How Language Works: How Babies Babble, Words Change Meaning, and Languages Live Or Die

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Overlook Press, 2006 - Language Arts & Disciplines - 500 pages
7 Reviews
"This book is not about music, cookery, or sex. But it is about how we talk about music, cookery, and sex--or, indeed, anything at all." Language is so fundamental to everyday life that we take it for granted. But as linguist Crystal makes clear, language is an extremely powerful tool that defines the human species. Crystal offers general readers a personal tour of the intricate workings of language. He moves effortlessly from big subjects like the origins of languages, how children learn to speak, and how conversation works to subtle but revealing points such as how email differs from both speech and writing in important ways, how language reveals a person's social status, and how we decide whether a word is rude or polite. Broad and deep, but with a light and witty touch, this is a layman's guide to how we communicate with one another.--From publisher description.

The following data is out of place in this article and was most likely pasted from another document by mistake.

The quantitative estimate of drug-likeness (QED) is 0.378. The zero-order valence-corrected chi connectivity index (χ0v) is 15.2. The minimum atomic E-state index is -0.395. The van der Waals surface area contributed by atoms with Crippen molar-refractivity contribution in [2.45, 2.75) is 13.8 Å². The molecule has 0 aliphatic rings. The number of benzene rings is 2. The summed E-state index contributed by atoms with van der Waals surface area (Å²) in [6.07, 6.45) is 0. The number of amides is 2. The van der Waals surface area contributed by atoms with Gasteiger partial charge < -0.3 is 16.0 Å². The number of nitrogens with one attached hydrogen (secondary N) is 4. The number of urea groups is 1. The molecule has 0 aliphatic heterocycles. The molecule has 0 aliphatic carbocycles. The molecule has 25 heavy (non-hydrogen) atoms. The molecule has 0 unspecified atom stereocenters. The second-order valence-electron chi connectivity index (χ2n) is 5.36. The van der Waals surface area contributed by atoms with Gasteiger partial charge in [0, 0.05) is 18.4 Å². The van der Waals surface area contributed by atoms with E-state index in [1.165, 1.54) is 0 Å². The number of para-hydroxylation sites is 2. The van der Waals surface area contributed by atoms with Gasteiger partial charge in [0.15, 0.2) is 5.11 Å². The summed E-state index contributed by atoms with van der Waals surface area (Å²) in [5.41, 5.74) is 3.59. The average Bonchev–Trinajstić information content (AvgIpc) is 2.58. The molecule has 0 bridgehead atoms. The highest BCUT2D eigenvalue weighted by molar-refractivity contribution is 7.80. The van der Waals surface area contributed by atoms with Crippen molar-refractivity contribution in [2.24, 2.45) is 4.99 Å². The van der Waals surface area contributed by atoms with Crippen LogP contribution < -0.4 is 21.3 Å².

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LibraryThing Review

User Review  - SashaM - LibraryThing

At times interesting and educational other times snore worthy. Was expecting it to be a bit more like the last book of David Crystal's that I read (Spell it out) which was much more layperson friendly ... Read full review

LibraryThing Review

User Review  - MarthaJeanne - LibraryThing

If you don't know much about linguistics, this is a good place to start. It could also be useful for learning about areas of linguistics you have never entered before. If you have already read a number of books about language/linguistics you will be bored. Read full review

Contents

Preface xi
Introducing language 1 How what works? l
How to treat body language 5
Copyright

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About the author (2006)

David Crystal is the leading authority on language and the best-loved author of books including The Stories of English, Shakespeare's Words, Language and the Internet, Language Death, and, most recently, he entered the lists with The Shakespeare Miscellany. Editor of the Cambridge Encyclopedia of Language and The Penguin Encyclopedia, and a professor of linguistics, he received the Order of the British Empire for his services to the English language.

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